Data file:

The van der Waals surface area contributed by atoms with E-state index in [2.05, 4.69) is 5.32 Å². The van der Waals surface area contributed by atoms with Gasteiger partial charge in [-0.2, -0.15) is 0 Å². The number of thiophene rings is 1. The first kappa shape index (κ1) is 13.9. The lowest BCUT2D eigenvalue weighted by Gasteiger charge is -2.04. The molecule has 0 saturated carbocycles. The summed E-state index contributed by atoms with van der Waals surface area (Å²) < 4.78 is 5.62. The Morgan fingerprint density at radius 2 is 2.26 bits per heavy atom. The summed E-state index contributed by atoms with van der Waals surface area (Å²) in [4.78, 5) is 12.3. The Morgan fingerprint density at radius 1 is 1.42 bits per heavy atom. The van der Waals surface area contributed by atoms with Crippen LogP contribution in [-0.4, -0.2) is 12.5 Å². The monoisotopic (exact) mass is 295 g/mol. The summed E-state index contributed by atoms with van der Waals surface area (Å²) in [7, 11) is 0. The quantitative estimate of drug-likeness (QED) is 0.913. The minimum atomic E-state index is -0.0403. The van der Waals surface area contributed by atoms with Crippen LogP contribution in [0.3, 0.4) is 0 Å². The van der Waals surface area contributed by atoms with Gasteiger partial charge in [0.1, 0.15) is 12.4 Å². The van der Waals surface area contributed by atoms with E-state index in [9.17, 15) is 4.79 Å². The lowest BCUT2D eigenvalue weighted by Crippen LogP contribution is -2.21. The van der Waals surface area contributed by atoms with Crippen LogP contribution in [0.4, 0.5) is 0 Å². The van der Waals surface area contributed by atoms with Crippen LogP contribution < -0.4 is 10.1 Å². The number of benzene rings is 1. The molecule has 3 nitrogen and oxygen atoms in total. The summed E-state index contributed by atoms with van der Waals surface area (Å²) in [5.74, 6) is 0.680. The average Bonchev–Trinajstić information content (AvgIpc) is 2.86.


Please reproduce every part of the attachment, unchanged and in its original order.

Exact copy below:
The van der Waals surface area contributed by atoms with E-state index in [2.05, 4.69) is 5.32 Å². The van der Waals surface area contributed by atoms with Gasteiger partial charge in [-0.2, -0.15) is 0 Å². The number of thiophene rings is 1. The first kappa shape index (κ1) is 13.9. The lowest BCUT2D eigenvalue weighted by Gasteiger charge is -2.04. The molecule has 0 saturated carbocycles. The summed E-state index contributed by atoms with van der Waals surface area (Å²) < 4.78 is 5.62. The Morgan fingerprint density at radius 2 is 2.26 bits per heavy atom. The summed E-state index contributed by atoms with van der Waals surface area (Å²) in [4.78, 5) is 12.3. The Morgan fingerprint density at radius 1 is 1.42 bits per heavy atom. The van der Waals surface area contributed by atoms with Crippen LogP contribution in [-0.4, -0.2) is 12.5 Å². The monoisotopic (exact) mass is 295 g/mol. The summed E-state index contributed by atoms with van der Waals surface area (Å²) in [7, 11) is 0. The quantitative estimate of drug-likeness (QED) is 0.913. The minimum atomic E-state index is -0.0403. The van der Waals surface area contributed by atoms with Crippen LogP contribution in [0.3, 0.4) is 0 Å². The van der Waals surface area contributed by atoms with Gasteiger partial charge in [0.1, 0.15) is 12.4 Å². The van der Waals surface area contributed by atoms with E-state index in [9.17, 15) is 4.79 Å². The lowest BCUT2D eigenvalue weighted by Crippen LogP contribution is -2.21. The van der Waals surface area contributed by atoms with Crippen LogP contribution in [0.4, 0.5) is 0 Å². The van der Waals surface area contributed by atoms with Crippen LogP contribution < -0.4 is 10.1 Å². The number of benzene rings is 1. The molecule has 3 nitrogen and oxygen atoms in total. The summed E-state index contributed by atoms with van der Waals surface area (Å²) in [5.74, 6) is 0.680. The average Bonchev–Trinajstić information content (AvgIpc) is 2.86.